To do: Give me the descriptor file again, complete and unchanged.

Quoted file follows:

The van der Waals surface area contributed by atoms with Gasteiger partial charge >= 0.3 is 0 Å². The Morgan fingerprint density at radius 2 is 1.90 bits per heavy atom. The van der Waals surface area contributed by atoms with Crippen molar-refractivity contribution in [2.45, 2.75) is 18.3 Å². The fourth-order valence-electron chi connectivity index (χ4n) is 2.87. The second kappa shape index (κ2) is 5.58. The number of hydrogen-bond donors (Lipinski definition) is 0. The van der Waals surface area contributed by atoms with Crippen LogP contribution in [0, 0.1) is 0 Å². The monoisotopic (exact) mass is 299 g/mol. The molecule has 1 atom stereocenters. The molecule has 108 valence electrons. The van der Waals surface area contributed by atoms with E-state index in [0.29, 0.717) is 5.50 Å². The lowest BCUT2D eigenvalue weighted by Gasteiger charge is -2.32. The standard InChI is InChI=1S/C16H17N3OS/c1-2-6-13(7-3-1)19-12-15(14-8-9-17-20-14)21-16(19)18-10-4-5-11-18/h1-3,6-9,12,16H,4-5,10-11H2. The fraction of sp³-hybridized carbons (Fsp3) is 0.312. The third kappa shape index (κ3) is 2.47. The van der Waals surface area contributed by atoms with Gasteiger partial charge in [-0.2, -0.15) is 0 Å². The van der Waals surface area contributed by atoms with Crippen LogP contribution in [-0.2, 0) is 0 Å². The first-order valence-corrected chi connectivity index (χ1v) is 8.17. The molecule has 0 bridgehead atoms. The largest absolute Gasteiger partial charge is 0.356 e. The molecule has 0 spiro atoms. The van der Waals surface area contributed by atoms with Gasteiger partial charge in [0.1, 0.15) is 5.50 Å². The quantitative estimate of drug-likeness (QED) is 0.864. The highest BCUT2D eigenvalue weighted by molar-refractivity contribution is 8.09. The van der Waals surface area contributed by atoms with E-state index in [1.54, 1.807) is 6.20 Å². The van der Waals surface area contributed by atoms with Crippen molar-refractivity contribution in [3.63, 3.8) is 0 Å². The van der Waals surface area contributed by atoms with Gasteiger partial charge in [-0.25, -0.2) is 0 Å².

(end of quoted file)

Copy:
The van der Waals surface area contributed by atoms with Gasteiger partial charge >= 0.3 is 0 Å². The Morgan fingerprint density at radius 2 is 1.90 bits per heavy atom. The van der Waals surface area contributed by atoms with Crippen molar-refractivity contribution in [2.45, 2.75) is 18.3 Å². The fourth-order valence-electron chi connectivity index (χ4n) is 2.87. The second kappa shape index (κ2) is 5.58. The number of hydrogen-bond donors (Lipinski definition) is 0. The van der Waals surface area contributed by atoms with Crippen LogP contribution in [0, 0.1) is 0 Å². The monoisotopic (exact) mass is 299 g/mol. The molecule has 1 atom stereocenters. The molecule has 108 valence electrons. The van der Waals surface area contributed by atoms with E-state index in [0.29, 0.717) is 5.50 Å². The lowest BCUT2D eigenvalue weighted by Gasteiger charge is -2.32. The standard InChI is InChI=1S/C16H17N3OS/c1-2-6-13(7-3-1)19-12-15(14-8-9-17-20-14)21-16(19)18-10-4-5-11-18/h1-3,6-9,12,16H,4-5,10-11H2. The fraction of sp³-hybridized carbons (Fsp3) is 0.312. The third kappa shape index (κ3) is 2.47. The van der Waals surface area contributed by atoms with Gasteiger partial charge in [-0.2, -0.15) is 0 Å². The van der Waals surface area contributed by atoms with Crippen LogP contribution in [-0.2, 0) is 0 Å². The first-order valence-corrected chi connectivity index (χ1v) is 8.17. The molecule has 0 bridgehead atoms. The largest absolute Gasteiger partial charge is 0.356 e. The molecule has 0 spiro atoms. The van der Waals surface area contributed by atoms with Gasteiger partial charge in [0.1, 0.15) is 5.50 Å². The quantitative estimate of drug-likeness (QED) is 0.864. The highest BCUT2D eigenvalue weighted by molar-refractivity contribution is 8.09. The van der Waals surface area contributed by atoms with E-state index in [1.54, 1.807) is 6.20 Å². The van der Waals surface area contributed by atoms with Crippen molar-refractivity contribution in [3.63, 3.8) is 0 Å². The van der Waals surface area contributed by atoms with Gasteiger partial charge in [-0.25, -0.2) is 0 Å².